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US Greenlights Google and Meta Use of Asian Undersea Link

The companies committed to protect the privacy and security of Americans’ data, particularly against China’s intelligence operations

Eric Liu, executive vice-president of Pacific Light Data Communication Co, explains the undersea network. Photo: PLDC


The US on Friday recommended that Alphabet’s Google and Facebook parent Meta receive permission to use an undersea cable system to handle growing internet traffic with Asia.

The administration urged the Federal Communications Commission (FCC) to grant licences for the companies to send and receive data on the existing 8,000-mile Pacific Light Cable Network.

The undersea fibre-optic cable system connects the US, Taiwan, the Philippines and Hong Kong. Undersea cables transmit nearly all the world’s internet data traffic.

Privacy Commitments

Meta sought permission to use the Philippines-US portion, while Google has asked to connect to Taiwan.

The companies committed to protect the privacy and security of Americans’ data, particularly against China’s intelligence operations.

Hong Kong-based Pacific Light Data Communication Co (PLDC) is the co-owner of the PLCN directly connecting Hong Kong and Los Angeles. The company said it uses C+L technology, providing high-speed, low latency and more secure bandwidth.

PLDC was previously controlled by Wei Junkang, a Chinese steel and real estate magnate.

Working With Huawei

In 2017, Wei sold most of his stake in PLDC to Dr Peng Telecom & Media Group, a private broadband provider in Beijing. Dr Peng works closely with Huawei, which has been blacklisted by the US.

The plan by Google and Meta abandoned a previous proposal to use the PLCN link to Hong Kong. Multiple US government agencies recommended blocking that plan in 2020.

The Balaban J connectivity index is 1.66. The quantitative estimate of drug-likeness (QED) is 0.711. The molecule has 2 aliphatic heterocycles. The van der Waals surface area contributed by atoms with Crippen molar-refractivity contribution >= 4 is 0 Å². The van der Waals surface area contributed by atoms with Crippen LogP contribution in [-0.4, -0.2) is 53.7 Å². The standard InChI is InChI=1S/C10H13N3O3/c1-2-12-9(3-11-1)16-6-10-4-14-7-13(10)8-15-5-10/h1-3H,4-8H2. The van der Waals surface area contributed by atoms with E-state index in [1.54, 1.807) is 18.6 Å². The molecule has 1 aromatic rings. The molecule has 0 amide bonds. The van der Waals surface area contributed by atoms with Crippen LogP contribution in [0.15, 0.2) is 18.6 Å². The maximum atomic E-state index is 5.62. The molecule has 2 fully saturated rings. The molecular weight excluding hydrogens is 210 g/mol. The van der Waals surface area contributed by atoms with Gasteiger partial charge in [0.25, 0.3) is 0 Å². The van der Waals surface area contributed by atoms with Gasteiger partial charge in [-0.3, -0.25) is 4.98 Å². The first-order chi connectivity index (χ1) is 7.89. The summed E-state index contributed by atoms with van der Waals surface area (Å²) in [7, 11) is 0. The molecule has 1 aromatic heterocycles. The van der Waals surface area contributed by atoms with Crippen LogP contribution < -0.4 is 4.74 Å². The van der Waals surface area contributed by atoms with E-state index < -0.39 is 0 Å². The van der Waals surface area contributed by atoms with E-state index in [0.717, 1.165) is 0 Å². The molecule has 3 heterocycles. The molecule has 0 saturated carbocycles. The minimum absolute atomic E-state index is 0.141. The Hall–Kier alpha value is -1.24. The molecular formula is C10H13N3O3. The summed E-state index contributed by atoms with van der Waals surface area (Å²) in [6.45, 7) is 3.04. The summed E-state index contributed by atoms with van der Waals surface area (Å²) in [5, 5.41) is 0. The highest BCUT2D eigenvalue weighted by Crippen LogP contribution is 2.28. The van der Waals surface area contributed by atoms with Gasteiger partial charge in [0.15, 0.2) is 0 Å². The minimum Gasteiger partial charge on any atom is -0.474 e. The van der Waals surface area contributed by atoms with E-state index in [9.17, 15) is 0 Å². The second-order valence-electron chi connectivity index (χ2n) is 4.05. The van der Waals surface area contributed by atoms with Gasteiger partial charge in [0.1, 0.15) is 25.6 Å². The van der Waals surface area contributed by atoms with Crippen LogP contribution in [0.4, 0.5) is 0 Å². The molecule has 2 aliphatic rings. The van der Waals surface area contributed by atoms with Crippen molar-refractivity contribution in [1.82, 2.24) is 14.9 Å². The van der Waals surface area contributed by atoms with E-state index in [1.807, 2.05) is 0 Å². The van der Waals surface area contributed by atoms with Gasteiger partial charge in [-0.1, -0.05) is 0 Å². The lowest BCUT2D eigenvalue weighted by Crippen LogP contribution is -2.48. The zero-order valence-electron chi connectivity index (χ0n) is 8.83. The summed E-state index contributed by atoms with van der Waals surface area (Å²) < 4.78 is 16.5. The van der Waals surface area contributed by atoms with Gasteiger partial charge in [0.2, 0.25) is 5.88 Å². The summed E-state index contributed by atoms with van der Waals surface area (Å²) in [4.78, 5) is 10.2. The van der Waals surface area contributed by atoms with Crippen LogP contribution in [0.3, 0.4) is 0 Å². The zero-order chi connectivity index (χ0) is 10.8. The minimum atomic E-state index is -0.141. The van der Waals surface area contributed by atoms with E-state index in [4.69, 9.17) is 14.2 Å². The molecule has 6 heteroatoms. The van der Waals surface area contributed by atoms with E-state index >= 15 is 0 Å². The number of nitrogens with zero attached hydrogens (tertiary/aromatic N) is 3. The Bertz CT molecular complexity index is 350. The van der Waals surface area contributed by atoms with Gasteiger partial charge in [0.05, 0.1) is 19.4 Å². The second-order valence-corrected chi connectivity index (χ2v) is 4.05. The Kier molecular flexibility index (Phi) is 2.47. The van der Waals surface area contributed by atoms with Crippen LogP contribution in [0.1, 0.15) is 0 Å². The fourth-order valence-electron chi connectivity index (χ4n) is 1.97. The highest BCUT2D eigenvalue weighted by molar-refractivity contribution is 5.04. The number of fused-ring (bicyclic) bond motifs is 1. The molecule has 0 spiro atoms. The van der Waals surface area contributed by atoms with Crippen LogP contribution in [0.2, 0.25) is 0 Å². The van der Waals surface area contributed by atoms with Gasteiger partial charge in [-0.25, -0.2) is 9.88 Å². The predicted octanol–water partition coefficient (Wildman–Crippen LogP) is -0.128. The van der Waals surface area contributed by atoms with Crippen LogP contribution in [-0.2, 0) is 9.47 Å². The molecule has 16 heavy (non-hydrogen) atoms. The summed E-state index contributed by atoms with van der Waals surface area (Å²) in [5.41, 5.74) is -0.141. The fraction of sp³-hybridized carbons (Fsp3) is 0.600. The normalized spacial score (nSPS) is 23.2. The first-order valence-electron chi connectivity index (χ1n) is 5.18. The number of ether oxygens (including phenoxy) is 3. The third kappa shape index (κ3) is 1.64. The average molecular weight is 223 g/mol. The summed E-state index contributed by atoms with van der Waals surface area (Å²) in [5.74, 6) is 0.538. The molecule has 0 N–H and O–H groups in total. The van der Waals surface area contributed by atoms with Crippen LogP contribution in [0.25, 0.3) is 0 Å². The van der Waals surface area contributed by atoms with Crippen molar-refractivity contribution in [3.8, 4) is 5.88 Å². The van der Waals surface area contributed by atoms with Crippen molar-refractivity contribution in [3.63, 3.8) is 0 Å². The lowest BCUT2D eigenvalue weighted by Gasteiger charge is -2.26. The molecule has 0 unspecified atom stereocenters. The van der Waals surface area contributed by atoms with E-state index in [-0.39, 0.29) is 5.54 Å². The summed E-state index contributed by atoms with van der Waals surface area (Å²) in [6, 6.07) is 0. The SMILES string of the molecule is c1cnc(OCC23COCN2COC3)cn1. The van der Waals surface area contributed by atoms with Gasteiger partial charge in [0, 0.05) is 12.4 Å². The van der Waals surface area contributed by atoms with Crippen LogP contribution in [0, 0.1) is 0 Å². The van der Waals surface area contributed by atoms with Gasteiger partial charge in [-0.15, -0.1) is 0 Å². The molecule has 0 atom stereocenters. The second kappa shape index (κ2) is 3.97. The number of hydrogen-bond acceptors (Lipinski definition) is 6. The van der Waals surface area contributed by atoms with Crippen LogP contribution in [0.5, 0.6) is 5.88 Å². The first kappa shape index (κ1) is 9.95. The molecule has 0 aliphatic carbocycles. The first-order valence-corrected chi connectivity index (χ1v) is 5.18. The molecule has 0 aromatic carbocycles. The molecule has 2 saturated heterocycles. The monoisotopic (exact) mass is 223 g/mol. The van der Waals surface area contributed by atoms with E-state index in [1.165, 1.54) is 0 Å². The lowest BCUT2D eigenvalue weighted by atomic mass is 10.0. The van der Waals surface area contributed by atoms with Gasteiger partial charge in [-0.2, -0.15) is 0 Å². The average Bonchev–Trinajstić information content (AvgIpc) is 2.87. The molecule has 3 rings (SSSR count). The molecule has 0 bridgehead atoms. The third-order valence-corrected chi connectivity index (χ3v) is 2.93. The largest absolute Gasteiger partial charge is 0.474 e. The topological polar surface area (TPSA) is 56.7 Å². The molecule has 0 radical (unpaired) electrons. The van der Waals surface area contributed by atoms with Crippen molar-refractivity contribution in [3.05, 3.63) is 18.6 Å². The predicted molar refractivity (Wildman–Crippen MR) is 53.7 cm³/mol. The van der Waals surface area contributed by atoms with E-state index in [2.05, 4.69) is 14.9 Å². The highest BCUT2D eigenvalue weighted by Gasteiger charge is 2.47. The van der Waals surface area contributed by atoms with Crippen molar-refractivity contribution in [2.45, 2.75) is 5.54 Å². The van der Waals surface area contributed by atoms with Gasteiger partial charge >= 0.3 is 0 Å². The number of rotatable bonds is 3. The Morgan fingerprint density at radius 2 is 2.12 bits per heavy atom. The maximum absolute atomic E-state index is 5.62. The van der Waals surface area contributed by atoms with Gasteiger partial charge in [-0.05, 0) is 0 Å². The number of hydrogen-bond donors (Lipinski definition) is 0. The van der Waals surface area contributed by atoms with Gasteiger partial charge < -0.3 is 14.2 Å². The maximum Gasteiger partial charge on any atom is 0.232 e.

The US justice department said the national security agreements with Google and Meta were needed given China’s “sustained efforts to acquire the sensitive personal data of millions of U.S. persons.”

The Chinese embassy in Washington and Google did not immediately comment.

Google said in 2020 it needed the data connections to handle growing traffic between its data centres in Taiwan and the United States.

Capacity Increase

A Meta spokesperson said the “cable system increases internet capacity” between the United States and Philippines “to help people stay connected and share content.”

The cables are secure and data is protected through advanced encryption, it said.

Under the agreements, Google and Meta must conduct annual assessments of risk to sensitive data, and they have to be able to restrict or stop data traffic on the cables within 24 hours.

Last week, the US announced a partnership with the Federated States of Micronesia, Kiribati and Nauru to build a new undersea cable to improve internet connectivity to the Pacific nations.


  • Reuters, with George Russell



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George Russell

George Russell is a freelance writer and editor based in Hong Kong who has lived in Asia since 1996. His work has been published in the Financial Times, The Wall Street Journal, Bloomberg, New York Post, Variety, Forbes and the South China Morning Post.


AF China Bond